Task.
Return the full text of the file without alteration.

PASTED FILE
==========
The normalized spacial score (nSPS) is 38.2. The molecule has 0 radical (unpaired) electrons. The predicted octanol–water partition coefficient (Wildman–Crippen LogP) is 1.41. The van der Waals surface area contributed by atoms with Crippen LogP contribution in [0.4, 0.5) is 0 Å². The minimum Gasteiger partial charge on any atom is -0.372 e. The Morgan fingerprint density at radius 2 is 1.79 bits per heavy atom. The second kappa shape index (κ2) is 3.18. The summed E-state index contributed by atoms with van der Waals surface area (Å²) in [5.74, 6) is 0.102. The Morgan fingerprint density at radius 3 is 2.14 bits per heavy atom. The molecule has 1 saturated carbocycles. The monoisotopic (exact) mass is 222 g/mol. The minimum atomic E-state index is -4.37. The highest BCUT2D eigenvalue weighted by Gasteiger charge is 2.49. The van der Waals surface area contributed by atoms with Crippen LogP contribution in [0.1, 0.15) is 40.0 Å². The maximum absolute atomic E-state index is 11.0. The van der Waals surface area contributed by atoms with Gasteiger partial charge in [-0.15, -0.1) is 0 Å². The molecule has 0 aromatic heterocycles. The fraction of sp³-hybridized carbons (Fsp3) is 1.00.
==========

The normalized spacial score (nSPS) is 38.2. The molecule has 0 radical (unpaired) electrons. The predicted octanol–water partition coefficient (Wildman–Crippen LogP) is 1.41. The van der Waals surface area contributed by atoms with Crippen LogP contribution in [0.4, 0.5) is 0 Å². The minimum Gasteiger partial charge on any atom is -0.372 e. The Morgan fingerprint density at radius 2 is 1.79 bits per heavy atom. The second kappa shape index (κ2) is 3.18. The summed E-state index contributed by atoms with van der Waals surface area (Å²) in [5.74, 6) is 0.102. The Morgan fingerprint density at radius 3 is 2.14 bits per heavy atom. The molecule has 1 saturated carbocycles. The monoisotopic (exact) mass is 222 g/mol. The minimum atomic E-state index is -4.37. The highest BCUT2D eigenvalue weighted by Gasteiger charge is 2.49. The van der Waals surface area contributed by atoms with Crippen LogP contribution in [0.1, 0.15) is 40.0 Å². The maximum absolute atomic E-state index is 11.0. The van der Waals surface area contributed by atoms with Gasteiger partial charge in [-0.15, -0.1) is 0 Å². The molecule has 0 aromatic heterocycles. The fraction of sp³-hybridized carbons (Fsp3) is 1.00.